Innovation and our changing society means that the future of technology needs to keep up. Silicon has been the wonder material for the past 70 years. When formulated just right, it can be shaped into a transistor and act as both a conductor and an insulator. Without this fundamental property the entire digital revolution, everything from TikTok to COVID-19 vaccines, wouldn’t be possible. But the tech industry is on the lookout for other materials to take silicon’s place.
What’s Next for nearly 2-D Materials?
What’s the main criteria for creating a nearly 2-D material like silicon? These new exotic materials will have to be only 1-2 nanometers thick. They are flat sheets with only a few atoms of depth and include substances like graphene, black phosphorus, transition metal dichalcogenides, and boron nitride nanosheets. Since they’re only 1-2 nanometers thick, these materials can either be grown atop silicon microchips or they can be grown separately and carefully placed.
But what can these microscopic materials accomplish? These materials will include novel features such as infrared night-vision mode in smartphones or microchips that are 10 times faster and more power-efficient. This technological advancement could enable new forms of human-computer interaction, such as augmented-reality systems that fit into everyday life.
The most common 2-D material replacing silicon is graphene. Graphene is an allotrope of carbon consisting of a single layer of atoms arranged in a two-dimensional honeycomb lattice. It’s strong and conducts heat effectively, so it has already established itself as useful when keeping smartphones and their batteries cool, and also keeping wearable activewear technology working.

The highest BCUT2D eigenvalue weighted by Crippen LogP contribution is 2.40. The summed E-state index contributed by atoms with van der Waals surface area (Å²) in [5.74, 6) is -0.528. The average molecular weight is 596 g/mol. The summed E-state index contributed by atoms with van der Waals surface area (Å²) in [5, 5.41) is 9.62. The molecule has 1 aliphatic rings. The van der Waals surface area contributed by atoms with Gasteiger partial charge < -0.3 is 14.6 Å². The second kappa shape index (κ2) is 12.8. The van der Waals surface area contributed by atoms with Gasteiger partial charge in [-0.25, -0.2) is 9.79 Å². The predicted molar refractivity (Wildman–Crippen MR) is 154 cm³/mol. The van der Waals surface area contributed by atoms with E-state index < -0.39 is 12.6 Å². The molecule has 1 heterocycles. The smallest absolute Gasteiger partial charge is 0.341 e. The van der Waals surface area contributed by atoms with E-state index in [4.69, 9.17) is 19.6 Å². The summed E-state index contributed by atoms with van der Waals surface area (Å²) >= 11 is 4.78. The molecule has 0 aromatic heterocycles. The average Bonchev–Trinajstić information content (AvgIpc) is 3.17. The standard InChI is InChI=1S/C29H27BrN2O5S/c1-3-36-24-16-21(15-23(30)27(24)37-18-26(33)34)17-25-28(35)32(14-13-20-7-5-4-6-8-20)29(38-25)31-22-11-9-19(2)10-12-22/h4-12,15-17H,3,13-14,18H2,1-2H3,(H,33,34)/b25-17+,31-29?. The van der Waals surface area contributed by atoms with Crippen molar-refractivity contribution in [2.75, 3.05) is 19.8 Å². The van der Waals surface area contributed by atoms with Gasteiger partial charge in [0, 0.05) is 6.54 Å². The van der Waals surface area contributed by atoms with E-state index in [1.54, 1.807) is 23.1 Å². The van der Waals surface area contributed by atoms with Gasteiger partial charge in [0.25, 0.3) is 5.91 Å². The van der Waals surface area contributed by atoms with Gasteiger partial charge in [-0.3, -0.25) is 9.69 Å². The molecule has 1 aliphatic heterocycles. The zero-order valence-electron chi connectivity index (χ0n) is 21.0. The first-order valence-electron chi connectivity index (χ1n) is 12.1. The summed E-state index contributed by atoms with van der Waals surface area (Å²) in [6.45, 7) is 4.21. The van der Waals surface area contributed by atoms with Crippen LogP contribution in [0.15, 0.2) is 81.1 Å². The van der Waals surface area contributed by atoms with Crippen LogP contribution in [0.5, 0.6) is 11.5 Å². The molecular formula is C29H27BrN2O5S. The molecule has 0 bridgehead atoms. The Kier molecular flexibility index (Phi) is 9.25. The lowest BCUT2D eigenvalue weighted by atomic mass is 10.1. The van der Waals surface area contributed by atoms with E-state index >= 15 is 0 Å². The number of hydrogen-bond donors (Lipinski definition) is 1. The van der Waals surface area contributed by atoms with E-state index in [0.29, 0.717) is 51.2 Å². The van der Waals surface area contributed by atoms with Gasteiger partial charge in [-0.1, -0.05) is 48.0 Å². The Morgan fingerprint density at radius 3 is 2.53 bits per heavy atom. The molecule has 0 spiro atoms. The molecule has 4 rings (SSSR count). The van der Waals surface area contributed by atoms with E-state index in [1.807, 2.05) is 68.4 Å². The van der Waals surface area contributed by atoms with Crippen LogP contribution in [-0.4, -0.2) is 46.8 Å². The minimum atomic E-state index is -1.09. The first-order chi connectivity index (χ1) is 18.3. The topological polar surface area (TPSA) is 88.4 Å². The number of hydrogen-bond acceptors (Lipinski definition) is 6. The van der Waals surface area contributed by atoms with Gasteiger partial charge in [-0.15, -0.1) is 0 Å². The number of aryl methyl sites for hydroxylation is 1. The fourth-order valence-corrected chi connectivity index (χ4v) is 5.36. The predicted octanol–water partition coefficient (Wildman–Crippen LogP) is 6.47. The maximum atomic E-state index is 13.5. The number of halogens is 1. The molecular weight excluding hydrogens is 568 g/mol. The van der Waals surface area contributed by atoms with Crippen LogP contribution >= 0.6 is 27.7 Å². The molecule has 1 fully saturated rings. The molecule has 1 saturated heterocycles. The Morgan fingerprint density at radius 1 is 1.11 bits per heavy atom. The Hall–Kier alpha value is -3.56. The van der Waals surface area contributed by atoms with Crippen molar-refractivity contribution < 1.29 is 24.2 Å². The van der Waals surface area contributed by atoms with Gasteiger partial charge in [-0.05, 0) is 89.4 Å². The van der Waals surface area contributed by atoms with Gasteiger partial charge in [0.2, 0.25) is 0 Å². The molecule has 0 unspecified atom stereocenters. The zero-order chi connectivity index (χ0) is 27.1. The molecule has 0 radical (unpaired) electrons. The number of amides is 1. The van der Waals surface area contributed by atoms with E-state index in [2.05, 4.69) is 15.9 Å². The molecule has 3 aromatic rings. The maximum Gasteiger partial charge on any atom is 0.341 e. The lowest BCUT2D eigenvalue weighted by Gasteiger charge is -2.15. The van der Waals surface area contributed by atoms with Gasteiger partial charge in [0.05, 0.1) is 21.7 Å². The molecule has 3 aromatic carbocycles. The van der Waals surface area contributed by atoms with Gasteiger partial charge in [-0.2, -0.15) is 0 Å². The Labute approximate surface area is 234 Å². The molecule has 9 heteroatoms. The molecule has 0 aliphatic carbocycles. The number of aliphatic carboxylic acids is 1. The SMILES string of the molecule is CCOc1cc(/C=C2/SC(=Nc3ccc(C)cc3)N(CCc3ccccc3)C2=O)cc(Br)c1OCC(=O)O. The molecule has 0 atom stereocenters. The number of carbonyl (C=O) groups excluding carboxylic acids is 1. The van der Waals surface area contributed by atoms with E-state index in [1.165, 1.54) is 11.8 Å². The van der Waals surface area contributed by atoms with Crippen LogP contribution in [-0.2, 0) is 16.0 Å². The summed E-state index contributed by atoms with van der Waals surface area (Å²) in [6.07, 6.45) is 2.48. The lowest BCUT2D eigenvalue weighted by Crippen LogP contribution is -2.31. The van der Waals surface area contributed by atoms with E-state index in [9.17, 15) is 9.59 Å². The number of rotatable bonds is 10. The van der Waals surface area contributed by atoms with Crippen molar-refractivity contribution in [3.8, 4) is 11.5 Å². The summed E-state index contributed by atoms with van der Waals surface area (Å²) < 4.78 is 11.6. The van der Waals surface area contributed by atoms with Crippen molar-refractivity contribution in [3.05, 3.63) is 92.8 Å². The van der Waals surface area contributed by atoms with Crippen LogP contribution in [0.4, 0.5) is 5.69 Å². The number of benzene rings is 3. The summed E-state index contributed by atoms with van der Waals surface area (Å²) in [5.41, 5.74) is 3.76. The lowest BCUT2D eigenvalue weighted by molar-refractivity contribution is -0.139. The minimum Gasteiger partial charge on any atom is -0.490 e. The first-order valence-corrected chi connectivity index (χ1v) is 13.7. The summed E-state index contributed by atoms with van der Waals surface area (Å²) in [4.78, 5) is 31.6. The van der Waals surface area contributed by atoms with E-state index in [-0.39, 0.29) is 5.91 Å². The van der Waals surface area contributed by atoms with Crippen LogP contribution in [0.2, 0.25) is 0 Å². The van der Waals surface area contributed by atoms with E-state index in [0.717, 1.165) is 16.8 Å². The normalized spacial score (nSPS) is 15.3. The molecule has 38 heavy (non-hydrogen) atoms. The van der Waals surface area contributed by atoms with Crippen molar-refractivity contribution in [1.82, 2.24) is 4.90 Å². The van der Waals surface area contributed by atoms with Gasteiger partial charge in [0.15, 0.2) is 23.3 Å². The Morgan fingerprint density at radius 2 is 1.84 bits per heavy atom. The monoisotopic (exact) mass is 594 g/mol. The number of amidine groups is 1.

Another viable silicon substitute is molybdenum disulfide. Molybdenum disulfide is an inorganic compound composed of molybdenum and sulfur. It has already been used to create flexible electronics and a simple microprocessor. This material is also part of a large family of hundreds of promising materials for silicon replacement. One challenge, however, is that making and handling it can be difficult, but this is true of many of these similar substances.
From shrinking electronics and cracking codes to cloud computing and artificial intelligence, the demands on our hardware are growing faster than current tech can keep up. This means future jobs will involve different solutions for changing technology and, in some cases, higher educational requirements. That’s why staying up-to-date with the latest training and certifications is important to help you further your career and protect your employees. EPTAC offers a variety of online and in-person solder training courses and IPC certifications.
For over 30 years, EPTAC has been a leading provider of solder training and IPC certification. We provide professionals with the tools and training they need to advance their careers and improve their businesses. With 19 locations across North America, our solutions and instructional staff provide easy access to knowledge that will enhance your business model and help you meet and exceed industry demands. For more information call 800.643.7822 or contact us.